Curator's Notebook — An Interview with Historic Sites Curator Janice Kasper

 An interview with Curator Janice Kasper about the exhibtion Elegantly Attired—Victorian Apparel and Accessories in Coastal Maine

Q: How did you get the idea for this show?
A: The idea came from Helen Fisher when she was curator here. The museum had this wonderful collection of nineteenth-century fans and it was her thought to do a China Trade in Maine exhibition but then we received the clothing collection from the Bailey family. After Helen left and it became my show I thought that I would prefer to do a Victorian apparel exhibition. It was also a chance to bring out the Farnsworth family jewelry. It was last on display in 1995. I also believe that Lucy Farnsworth had requested that the family jewelry be on display from time to time.

Q:How did you go about planning the exhibition?

A: Since I knew very little about Victorian clothing, the challenge and exploration for me was to learn about the subject. I started at least a year ago gathering books and reading and as is the way in researching history one thing quickly led to another. One of my discoveries was the history of the feather trade, another was the history of ready-made clothing and what a recent development that was, as well as standard sizing for women. I was lucky that [Curatorial Assistant] Jane Bianco was willing to take on the research for the jewelry since it was an area that held the least interest for me.

Q:What was the most challenging part of putting the show together?

A: One of the challenges was finding dress forms for these very petite dresses. I tried borrowing from other museums but all were reluctant to part with theirs. I attended a “make your own” dress form workshop in Massachusetts because I thought that is what we would have to do— even though it would be very labor- and timeintensive. Luckily Montpelier [the General Henry Knox Museum] in Thomaston had a clothing exhibition this summer and Director Ellen Dyer told me where they purchased their dress forms. Even though the smallest size available was a two/four we had to whittle those forms down to fit. The exhibition was very much artifact-centered  and I worried that we would not have enough material for the walls. So I started to gather images from period magazines found in the Homestead and online. [Art Director] Mary Sesak did a fantastic job of getting these images formatted and printed so that they could beattractively displayed.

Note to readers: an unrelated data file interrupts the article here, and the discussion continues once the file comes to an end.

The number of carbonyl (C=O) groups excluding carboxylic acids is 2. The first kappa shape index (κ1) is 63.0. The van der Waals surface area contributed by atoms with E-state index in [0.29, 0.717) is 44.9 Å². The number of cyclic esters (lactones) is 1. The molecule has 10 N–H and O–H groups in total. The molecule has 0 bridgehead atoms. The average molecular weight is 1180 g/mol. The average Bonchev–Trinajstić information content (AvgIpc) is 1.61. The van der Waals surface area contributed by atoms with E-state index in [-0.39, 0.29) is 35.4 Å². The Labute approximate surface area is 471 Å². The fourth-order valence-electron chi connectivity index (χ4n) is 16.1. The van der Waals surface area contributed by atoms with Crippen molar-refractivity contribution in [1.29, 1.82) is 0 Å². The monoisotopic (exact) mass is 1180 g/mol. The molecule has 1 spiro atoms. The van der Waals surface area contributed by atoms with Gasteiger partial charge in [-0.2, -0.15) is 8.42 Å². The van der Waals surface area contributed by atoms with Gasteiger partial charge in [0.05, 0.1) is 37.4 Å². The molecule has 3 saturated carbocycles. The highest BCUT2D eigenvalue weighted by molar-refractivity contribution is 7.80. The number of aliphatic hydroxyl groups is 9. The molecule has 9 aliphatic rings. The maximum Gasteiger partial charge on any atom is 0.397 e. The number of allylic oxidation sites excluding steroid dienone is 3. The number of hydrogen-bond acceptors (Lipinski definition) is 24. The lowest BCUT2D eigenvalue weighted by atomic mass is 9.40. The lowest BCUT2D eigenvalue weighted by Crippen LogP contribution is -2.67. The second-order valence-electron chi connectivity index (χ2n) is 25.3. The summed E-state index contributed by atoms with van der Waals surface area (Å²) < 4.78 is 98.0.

Q: Did you make any discoveries along the way?

A: One of the most rewarding finds for me was discovering photographic images done by two local women, Ruth Montgomery of Boothbay and Ida Crie of Rockland. Both women lived during this era and both took up photography and they captured such wonderful images of interiors and people and places. Even though it wasn’t intentional it turned out to be an exhibition that focused on women and their lives in late nineteenth-century coastal Maine. There were very strong class divisions and women’s roles were often dependent on their family circumstances. There were very few opportunities for single women: one could be a maid and have one-half day and one evening a week off or—at the other end—a dressmaker who had her own business

 The exhibtion Elegantly Attired:Victorian Apparel and Accessories in Coastal Maine will be on view at the Farnsworth through April 25, 2010. For more information please visit the exhibition's webpage here.